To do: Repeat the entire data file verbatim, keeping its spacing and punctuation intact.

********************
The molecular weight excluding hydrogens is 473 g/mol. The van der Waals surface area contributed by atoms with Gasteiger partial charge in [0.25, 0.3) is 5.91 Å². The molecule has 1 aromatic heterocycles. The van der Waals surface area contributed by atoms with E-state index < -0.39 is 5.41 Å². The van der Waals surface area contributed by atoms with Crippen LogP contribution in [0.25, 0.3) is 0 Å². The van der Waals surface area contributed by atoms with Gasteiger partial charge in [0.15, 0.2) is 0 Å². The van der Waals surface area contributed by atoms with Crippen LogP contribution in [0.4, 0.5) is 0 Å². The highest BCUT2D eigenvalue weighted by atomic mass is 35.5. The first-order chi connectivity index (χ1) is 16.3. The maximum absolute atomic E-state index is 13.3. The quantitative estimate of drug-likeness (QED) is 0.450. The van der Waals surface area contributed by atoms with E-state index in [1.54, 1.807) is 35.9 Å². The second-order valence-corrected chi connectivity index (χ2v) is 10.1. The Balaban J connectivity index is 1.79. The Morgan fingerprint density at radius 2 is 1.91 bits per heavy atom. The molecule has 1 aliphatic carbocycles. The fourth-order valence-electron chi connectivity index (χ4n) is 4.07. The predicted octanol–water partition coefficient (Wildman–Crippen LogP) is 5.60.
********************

The molecular weight excluding hydrogens is 473 g/mol. The van der Waals surface area contributed by atoms with Gasteiger partial charge in [0.25, 0.3) is 5.91 Å². The molecule has 1 aromatic heterocycles. The van der Waals surface area contributed by atoms with E-state index < -0.39 is 5.41 Å². The van der Waals surface area contributed by atoms with Crippen LogP contribution in [0.25, 0.3) is 0 Å². The van der Waals surface area contributed by atoms with Gasteiger partial charge in [0.15, 0.2) is 0 Å². The van der Waals surface area contributed by atoms with Crippen LogP contribution in [0.4, 0.5) is 0 Å². The highest BCUT2D eigenvalue weighted by atomic mass is 35.5. The first-order chi connectivity index (χ1) is 16.3. The maximum absolute atomic E-state index is 13.3. The quantitative estimate of drug-likeness (QED) is 0.450. The van der Waals surface area contributed by atoms with E-state index in [1.54, 1.807) is 35.9 Å². The second-order valence-corrected chi connectivity index (χ2v) is 10.1. The Balaban J connectivity index is 1.79. The Morgan fingerprint density at radius 2 is 1.91 bits per heavy atom. The molecule has 1 aliphatic carbocycles. The fourth-order valence-electron chi connectivity index (χ4n) is 4.07. The predicted octanol–water partition coefficient (Wildman–Crippen LogP) is 5.60.